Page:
EQ-5D scores are generally similar between randomised groups, and there is a slightly higher quality-adjusted life years (QALY) score in the MBT-ED group, but this may be due to the small numbers for whom it was possible to calculate a QALY.
Main results of the trial
The NOURISHED project is a study of two novel therapies, MBT-ED and SSCM-ED, in patients with EDs and symptoms of BPD. This study has been reported in accordance with CONSORT guidelines (see Additional file 2). An unusually high drop-out rate makes any conclusions about effectiveness tentative. The study was well designed and prepared by a large group of collaborators with the active support of a highly regarded Clinical Trials Unit. In spite of this, recruitment was difficult and maintenance of patients in long-term treatment and follow-up problematic. The most significant result of the study was to demonstrate the difficulties encountered in recruiting, treating and retaining participants in the trial in a very complex population.
Participants who stayed in the trial, irrespective of treatment, showed significant clinical improvement in both ED and BPD symptoms, although, because of the drop-out rate, the significance of this finding remains uncertain. Treatment trials for bulimia nervosa using CBT report the following changes in EDE global score between baseline and end of treatment: 1.1 , 1.6  and 1.9  using CBT-E, and 1.4  using guided self-help. In our study the EDE global score change at 18 months was 1.2 for MBT-ED and 0.5 for SSCM-ED. Treatment trials for BPD which use the ZAN-BPD are few, but McMain et al.  report a reduction of 7.6 points using dialectical behaviour therapy. In our study the mean reduction in ZAN-BPD for both arms of the trial was 8.8 at 18 months.
Two of the EDE subscales, Shape Concern and Weight Concern, showed significantly lower scores for the MBT-ED compared to SSCM-ED at 18 months — differences that were also detectable at 12 months. This result needs to be interpreted with caution, due to drop-outs. If reliable, it could indicate that the treatment model of MBT-ED may have been superior to SSCM-ED. However, it could be an effect of therapy ’dose’, as MBT-ED provided four to five times the number of treatment hours compared to SSCM-ED. In the study, participants allocated to MBT-ED did have more therapy hours than those allocated to SSCM-ED, with 47.1 % of the former attending at least 50 % of individual and group sessions, compared to 37.1 % of the latter.
With regard to feasibility, any future trial must take into account the following:
Training for MBT-ED introduced significant delay and should precede the beginning of the trial so that adequate numbers of therapists are available.
There was a significant reduction in numbers of participants returning for follow-up assessment.
Drop-out from the trial
Drop-out can refer to withdrawal from therapy or failure to attend research assessments. The proportion of participants not meeting our criterion of 50 % attendance at therapy was 52.9 % for MBT-ED and 62.9 % for SSCM-ED (a non-significant difference). Regarding research assessments, the CONSORT diagram (Fig. 1) shows a steady decline in attendance with 70.6 % non-attendance in the MBT-ED group at 18 months, compared to 85.3 % for SSCM-ED, also a non-significant difference. Hence, there was evidence that participants withdrew from both therapy and research assessment. The causes are not immediately apparent. We found evidence that participants who scored highly on the neuroticism scale of the BFI and those who were current smokers were more likely to drop out. This may suggest that more anxious participants may have found the trial too stressful. We were aware that some participants (15 %) had moved to different parts of the country. The EDE showed that the population was of high severity, with a mean level of EDE global score of 4.35 (SD 0.94, n = 68). Compared to a population of patients with bulimia nervosa  in which the global EDQ score was 3.79, our patients scored substantially higher. The ZAN-BPD results (mean 16.12 (SD 6.33) 95 % CI 14.62–17.62) were somewhat higher than the mean found in patients with BPD reported by Zanarini et al. , in which study subjects had a mean total score of around 11.5. The instability of participants with BPD may be a significant factor contributing to the high drop-out from treatment.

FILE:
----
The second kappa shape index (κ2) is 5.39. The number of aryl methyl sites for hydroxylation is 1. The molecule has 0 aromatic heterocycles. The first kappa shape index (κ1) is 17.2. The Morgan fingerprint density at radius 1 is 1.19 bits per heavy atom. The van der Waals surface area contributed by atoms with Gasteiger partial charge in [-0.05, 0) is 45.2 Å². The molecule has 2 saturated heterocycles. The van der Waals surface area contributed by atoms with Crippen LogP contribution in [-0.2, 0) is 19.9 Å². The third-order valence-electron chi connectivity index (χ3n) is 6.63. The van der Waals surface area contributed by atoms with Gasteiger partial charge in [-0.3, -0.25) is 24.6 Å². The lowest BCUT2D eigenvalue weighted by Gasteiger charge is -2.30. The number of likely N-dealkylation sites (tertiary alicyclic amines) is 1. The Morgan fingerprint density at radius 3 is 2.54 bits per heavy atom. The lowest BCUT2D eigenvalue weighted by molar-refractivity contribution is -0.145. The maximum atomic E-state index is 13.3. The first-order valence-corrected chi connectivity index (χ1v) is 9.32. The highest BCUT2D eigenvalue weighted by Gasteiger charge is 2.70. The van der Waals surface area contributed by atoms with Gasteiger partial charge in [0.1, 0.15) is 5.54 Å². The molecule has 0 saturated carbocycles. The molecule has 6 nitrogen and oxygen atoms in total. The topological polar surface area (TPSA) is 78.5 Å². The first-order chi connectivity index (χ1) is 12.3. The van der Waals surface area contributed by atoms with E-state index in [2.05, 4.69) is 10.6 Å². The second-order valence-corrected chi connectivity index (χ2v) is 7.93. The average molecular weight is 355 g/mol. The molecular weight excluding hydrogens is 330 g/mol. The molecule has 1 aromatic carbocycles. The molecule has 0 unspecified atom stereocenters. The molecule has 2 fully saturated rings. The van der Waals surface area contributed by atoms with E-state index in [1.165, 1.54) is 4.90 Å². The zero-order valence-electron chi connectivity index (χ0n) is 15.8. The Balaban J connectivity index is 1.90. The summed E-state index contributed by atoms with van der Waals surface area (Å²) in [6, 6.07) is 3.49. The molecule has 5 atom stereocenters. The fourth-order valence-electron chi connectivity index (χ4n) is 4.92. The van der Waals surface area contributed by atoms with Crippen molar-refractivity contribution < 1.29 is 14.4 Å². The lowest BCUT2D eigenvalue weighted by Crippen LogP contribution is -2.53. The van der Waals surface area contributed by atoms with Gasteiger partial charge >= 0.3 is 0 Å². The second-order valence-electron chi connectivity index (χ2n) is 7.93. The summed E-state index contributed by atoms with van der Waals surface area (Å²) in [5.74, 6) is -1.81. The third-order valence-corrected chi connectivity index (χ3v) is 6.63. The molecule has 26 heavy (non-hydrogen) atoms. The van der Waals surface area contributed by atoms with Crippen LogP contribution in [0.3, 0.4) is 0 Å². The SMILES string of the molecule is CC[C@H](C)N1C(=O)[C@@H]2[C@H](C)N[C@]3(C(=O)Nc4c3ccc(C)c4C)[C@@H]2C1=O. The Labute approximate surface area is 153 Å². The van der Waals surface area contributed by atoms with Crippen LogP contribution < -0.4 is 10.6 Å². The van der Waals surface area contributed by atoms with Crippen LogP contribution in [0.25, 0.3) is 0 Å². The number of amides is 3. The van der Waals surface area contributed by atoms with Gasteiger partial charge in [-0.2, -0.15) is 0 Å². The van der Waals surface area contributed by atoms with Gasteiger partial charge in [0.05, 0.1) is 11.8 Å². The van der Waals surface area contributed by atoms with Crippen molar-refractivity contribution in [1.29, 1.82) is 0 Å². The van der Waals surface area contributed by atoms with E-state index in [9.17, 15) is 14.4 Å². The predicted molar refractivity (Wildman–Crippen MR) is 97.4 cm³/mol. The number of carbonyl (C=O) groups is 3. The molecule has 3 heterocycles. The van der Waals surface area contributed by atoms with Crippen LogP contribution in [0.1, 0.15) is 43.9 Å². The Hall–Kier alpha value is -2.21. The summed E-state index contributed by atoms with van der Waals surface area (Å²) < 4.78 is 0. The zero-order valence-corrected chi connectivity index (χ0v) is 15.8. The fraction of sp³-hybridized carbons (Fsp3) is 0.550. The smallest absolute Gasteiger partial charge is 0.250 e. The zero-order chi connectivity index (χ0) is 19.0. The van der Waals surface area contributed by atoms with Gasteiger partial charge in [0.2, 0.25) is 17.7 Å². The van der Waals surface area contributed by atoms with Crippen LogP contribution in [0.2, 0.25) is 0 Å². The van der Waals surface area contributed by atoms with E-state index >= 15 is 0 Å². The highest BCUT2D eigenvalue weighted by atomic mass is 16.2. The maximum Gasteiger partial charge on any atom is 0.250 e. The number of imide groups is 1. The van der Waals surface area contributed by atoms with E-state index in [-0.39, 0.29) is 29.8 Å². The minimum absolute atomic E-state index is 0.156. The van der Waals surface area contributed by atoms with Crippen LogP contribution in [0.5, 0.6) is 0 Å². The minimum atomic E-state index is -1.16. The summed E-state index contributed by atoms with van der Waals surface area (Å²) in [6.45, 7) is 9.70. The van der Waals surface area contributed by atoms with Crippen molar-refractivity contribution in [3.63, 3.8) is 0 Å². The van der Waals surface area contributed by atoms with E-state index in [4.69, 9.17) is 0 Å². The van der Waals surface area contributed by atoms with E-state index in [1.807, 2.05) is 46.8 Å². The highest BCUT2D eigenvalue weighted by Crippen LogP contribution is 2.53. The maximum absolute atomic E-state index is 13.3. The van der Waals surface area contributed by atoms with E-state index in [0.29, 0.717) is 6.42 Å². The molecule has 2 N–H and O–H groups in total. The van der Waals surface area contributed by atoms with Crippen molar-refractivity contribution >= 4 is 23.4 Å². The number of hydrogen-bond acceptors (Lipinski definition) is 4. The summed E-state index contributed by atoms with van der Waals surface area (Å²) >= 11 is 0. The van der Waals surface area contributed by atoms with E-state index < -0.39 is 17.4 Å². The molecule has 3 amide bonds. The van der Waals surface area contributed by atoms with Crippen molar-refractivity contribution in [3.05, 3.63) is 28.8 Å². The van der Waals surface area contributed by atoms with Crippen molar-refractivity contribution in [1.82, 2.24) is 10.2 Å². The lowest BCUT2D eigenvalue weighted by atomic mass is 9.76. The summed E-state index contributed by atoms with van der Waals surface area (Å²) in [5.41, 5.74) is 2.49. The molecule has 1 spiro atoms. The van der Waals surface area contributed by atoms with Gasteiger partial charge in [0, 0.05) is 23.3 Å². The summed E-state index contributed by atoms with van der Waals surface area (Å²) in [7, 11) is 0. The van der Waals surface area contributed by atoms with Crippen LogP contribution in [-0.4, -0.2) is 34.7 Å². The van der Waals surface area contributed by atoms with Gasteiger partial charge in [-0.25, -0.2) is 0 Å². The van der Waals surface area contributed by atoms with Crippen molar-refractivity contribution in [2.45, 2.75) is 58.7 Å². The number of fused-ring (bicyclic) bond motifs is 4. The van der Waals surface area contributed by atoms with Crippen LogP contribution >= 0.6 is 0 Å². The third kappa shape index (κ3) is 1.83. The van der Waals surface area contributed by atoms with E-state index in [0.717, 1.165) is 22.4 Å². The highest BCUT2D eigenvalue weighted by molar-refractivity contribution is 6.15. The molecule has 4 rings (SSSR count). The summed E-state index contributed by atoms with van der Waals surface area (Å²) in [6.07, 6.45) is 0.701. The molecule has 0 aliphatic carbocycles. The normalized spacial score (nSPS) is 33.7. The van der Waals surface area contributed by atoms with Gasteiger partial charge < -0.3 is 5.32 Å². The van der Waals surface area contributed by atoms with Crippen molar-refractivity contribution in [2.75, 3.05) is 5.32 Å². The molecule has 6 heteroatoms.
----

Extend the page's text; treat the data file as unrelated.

In previous comparable trials, drop-out varies. There is no previous report of an RCT for participants with both EDs and BPD. However, in trials for borderline participants, drop-out rates, albeit variously defined, are reported as 50 % drop-out from therapy and 17 % loss to follow-up , 39 % drop-out from therapy and assessment , 43 % drop-out, including 19 % before treatment started  and 26 % drop-out . For RCTs with participants suffering from EDs, the drop-out rate ranges from 15–70 % [39, 40]. Both EDs and BPD have serious physical, psychological and social morbidity, reflected in the very high baseline levels of eating disorder, borderline and general psychiatric disturbance that we found. It is quite likely that the combination of the two sets of conditions resulted in a level of overall disturbance which affected compliance and increased drop-out.